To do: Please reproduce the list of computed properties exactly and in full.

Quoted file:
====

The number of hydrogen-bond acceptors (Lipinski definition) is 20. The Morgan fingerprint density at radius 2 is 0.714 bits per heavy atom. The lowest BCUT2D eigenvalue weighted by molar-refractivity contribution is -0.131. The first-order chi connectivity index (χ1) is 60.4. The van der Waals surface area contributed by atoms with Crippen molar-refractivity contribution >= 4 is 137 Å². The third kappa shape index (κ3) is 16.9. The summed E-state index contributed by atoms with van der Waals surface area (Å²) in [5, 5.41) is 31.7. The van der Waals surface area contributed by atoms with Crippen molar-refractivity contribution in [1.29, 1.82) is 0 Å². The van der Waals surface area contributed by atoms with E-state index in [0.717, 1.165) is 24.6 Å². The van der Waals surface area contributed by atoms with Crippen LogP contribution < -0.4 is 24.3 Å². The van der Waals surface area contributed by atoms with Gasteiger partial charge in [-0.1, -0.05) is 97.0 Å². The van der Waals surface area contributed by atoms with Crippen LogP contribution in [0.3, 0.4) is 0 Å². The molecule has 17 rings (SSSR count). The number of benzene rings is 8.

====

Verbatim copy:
The number of hydrogen-bond acceptors (Lipinski definition) is 20. The Morgan fingerprint density at radius 2 is 0.714 bits per heavy atom. The lowest BCUT2D eigenvalue weighted by molar-refractivity contribution is -0.131. The first-order chi connectivity index (χ1) is 60.4. The van der Waals surface area contributed by atoms with Crippen molar-refractivity contribution >= 4 is 137 Å². The third kappa shape index (κ3) is 16.9. The summed E-state index contributed by atoms with van der Waals surface area (Å²) in [5, 5.41) is 31.7. The van der Waals surface area contributed by atoms with Crippen molar-refractivity contribution in [1.29, 1.82) is 0 Å². The van der Waals surface area contributed by atoms with E-state index in [0.717, 1.165) is 24.6 Å². The van der Waals surface area contributed by atoms with Crippen LogP contribution < -0.4 is 24.3 Å². The van der Waals surface area contributed by atoms with Gasteiger partial charge in [-0.1, -0.05) is 97.0 Å². The van der Waals surface area contributed by atoms with Crippen LogP contribution in [0.3, 0.4) is 0 Å². The molecule has 17 rings (SSSR count). The number of benzene rings is 8.